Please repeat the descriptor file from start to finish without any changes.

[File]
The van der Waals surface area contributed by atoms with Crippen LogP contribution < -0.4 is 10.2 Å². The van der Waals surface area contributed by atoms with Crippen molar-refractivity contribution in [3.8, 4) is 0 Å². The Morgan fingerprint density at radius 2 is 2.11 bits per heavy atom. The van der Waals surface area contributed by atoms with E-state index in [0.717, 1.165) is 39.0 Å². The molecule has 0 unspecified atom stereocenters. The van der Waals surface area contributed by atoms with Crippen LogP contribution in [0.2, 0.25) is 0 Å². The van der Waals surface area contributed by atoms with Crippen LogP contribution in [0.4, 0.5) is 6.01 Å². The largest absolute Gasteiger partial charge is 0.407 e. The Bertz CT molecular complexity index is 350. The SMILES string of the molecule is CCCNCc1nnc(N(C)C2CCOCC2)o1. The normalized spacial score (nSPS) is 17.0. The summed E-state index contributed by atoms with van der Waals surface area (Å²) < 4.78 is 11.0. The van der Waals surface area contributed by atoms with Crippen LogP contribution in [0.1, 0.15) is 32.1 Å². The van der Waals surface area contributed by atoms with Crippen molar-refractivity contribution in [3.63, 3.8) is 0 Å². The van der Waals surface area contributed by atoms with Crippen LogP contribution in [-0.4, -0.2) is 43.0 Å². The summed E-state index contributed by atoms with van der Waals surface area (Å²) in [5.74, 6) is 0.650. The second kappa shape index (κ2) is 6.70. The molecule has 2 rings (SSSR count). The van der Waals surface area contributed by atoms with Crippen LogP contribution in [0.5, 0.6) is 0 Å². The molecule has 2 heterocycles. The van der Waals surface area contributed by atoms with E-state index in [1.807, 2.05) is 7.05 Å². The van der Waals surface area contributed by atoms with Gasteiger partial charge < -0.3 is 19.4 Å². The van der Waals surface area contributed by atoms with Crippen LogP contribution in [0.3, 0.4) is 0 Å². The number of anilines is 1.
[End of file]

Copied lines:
The van der Waals surface area contributed by atoms with Crippen LogP contribution < -0.4 is 10.2 Å². The van der Waals surface area contributed by atoms with Crippen molar-refractivity contribution in [3.8, 4) is 0 Å². The Morgan fingerprint density at radius 2 is 2.11 bits per heavy atom. The van der Waals surface area contributed by atoms with E-state index in [0.717, 1.165) is 39.0 Å². The molecule has 0 unspecified atom stereocenters. The van der Waals surface area contributed by atoms with Crippen LogP contribution in [0.2, 0.25) is 0 Å². The van der Waals surface area contributed by atoms with Crippen LogP contribution in [0.4, 0.5) is 6.01 Å². The largest absolute Gasteiger partial charge is 0.407 e. The Bertz CT molecular complexity index is 350. The SMILES string of the molecule is CCCNCc1nnc(N(C)C2CCOCC2)o1. The normalized spacial score (nSPS) is 17.0. The summed E-state index contributed by atoms with van der Waals surface area (Å²) < 4.78 is 11.0. The van der Waals surface area contributed by atoms with Crippen LogP contribution in [0.1, 0.15) is 32.1 Å². The van der Waals surface area contributed by atoms with Crippen molar-refractivity contribution in [3.63, 3.8) is 0 Å². The van der Waals surface area contributed by atoms with Crippen LogP contribution in [-0.4, -0.2) is 43.0 Å². The summed E-state index contributed by atoms with van der Waals surface area (Å²) in [5.74, 6) is 0.650. The second kappa shape index (κ2) is 6.70. The molecule has 2 rings (SSSR count). The van der Waals surface area contributed by atoms with Crippen LogP contribution in [0.5, 0.6) is 0 Å². The molecule has 2 heterocycles. The van der Waals surface area contributed by atoms with E-state index in [1.807, 2.05) is 7.05 Å². The van der Waals surface area contributed by atoms with Gasteiger partial charge < -0.3 is 19.4 Å². The van der Waals surface area contributed by atoms with Crippen LogP contribution in [0.3, 0.4) is 0 Å². The number of anilines is 1.